Beyond telenovelas

Creative business models, stable economies and the global embrace of telenovelas have buoyed Latin American markets to unprecedented success over the past several years. The big question is, will the region be able to build on its momentum?

“So far, the economies are holding up,” says Buena Vista Intl. Television senior VP Fernando Barbosa, “and the region is stable. You never know because Latin America is like a slingshot, up and down, volatile. But so far, so good.”

Jose Escalante, general manager of RCTV Intl. (formerly known as Coral Intl.), says Latin American countries are learning to stretch their dinero by pooling resources.

“It is cheaper to buy formats for multiple countries, so what we have seen is several countries uniting and producing shows together,” Escalante says, “Then instead of having to set up a studio in each country, they use the same studio. For example, Colombia, Ecuador and Peru all shot versions of the ‘Who Wants to Be a Millionaire?’ format using the same set, but each show stars a local host and local contestants.”

The same model is being used for dramas, Escalante adds.

“Several countries are using the same location to shoot local versions of ‘Lost,’ each using different casts. What it does is lower the cost for them so instead of buying the finished U.S. product, they buy the format to produce locally for their own countries.”

Despite the appetite for local programming, U.S. drama has seen a resurgence in Latin America.

“The trend has been to reversion American series into local productions,” Barbosa says. “But we are also selling the American version to the same broadcasters and dubbing it to reiterate the coming season. We’re doing that in every single territory.

“For example,” he says, “in Argentina we launched the local version of ‘Desperate Housewives,’ and it was a great success. We’re now starting to shoot the second season, so during that time, the U.S. dubbed version will be broadcast to reiterate the story to the audience. We are not the only company doing it.”

Part of the appeal of local programming is marketing, points out MarVista Entertainment CEO Fernando Szew, who hails from Argentina.

“Locally produced shows mean you have locally produced talent that is more accessible,” Szew says. “They can go on talkshows and do radio interviews and otherwise interact with the audience, which in turn then begins to identify with them.”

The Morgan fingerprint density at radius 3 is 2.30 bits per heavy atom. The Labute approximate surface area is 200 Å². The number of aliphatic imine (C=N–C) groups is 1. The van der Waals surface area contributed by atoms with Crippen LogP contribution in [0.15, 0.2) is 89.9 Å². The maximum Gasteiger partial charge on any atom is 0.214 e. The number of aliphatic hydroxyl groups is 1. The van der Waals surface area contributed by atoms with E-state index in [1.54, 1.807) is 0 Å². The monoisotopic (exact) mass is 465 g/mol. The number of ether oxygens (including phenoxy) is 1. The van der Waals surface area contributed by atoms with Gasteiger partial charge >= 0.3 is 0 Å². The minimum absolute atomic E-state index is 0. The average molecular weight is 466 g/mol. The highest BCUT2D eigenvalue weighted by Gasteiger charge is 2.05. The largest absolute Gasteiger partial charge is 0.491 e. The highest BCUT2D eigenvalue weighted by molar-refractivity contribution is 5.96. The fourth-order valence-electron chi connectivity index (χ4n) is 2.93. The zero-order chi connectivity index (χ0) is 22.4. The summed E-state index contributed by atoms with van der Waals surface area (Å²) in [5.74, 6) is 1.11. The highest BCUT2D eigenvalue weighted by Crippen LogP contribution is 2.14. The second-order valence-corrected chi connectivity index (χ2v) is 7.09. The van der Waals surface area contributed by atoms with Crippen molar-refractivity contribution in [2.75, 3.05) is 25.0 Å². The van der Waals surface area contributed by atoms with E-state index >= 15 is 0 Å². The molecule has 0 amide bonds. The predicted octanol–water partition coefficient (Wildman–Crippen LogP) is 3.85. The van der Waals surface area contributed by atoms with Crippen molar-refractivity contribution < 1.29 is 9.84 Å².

While Szew agrees that U.S.-scripted dramas are gaining a foothold in Latin American TV schedules, “it’s still more in the cable landscape, because the free TV marketplace is still primarily produced locally and because telenovelas still dominate the schedules.”

Escalante says most sales between Latin American countries continue to involve telenovelas and made-for-TV movies: “If you look at each one of the television networks for each of the countries in Latin America, each one airs three to six Latin dramas.”

The executives agree that the breakthrough of telenovelas in the U.S. market was an important turning point, although what it means remains unclear.

“It is interesting to see the results by different cities,” Escalante muses. “In Florida, they are doing really, really well, especially in the Miami area. And I would not have expected the telenovelas to be doing as well in New York as they are. The East Coast overall is doing really well.

“But it is disappointing they are not doing as well in Los Angeles. But there, the Hispanic population is very Mexican, which does not speak English as a first language as much as the Hispanic population does on the East Coast.”

Then there is the issue of whether Fox’s MyNetworkTV dramas are true telenovelas, or if the U.S. adaptations are a different dramatic animal.

“I tend to see more American daytime drama in them than the true essence of telenovelas,” Escalante says. “On the other hand, MyNetworkTV has just started doing telenovelas, and when you start with a new product it makes things difficult. I think if they keep on trying, they are going to be successful. Because what I also see is that my Hispanic colleagues are watching these telenovelas in English, which is very important.”

Buena Vista’s Barbosa agrees. “One of the big stories this year, obviously, was finally getting a successful script from Latin America exported to the U.S. — which was ‘Betty la fea’ (ABC’s “Ugly Betty”). Even so, they took a telenovela script and adapted to a U.S. genre — the sitcom — as opposed to keeping the telenovela format. Having said that, ‘Ugly Betty’ was a great triumph for Latin America. It will take a little time for U.S. producers to capture the essence of the genre, but it will happen, little by little.”

At the same time, even the venerable telenovela evolves, points out Escalante.

“Instead of producing the old Cinderella type of story, now we are producing dramas that have elements of ‘Desperate Housewives’ or ‘Dynasty.’ They are still classical love stories, but audiences all over the world are demanding more contemporary dramas. So production companies are trying to accommodate that.”

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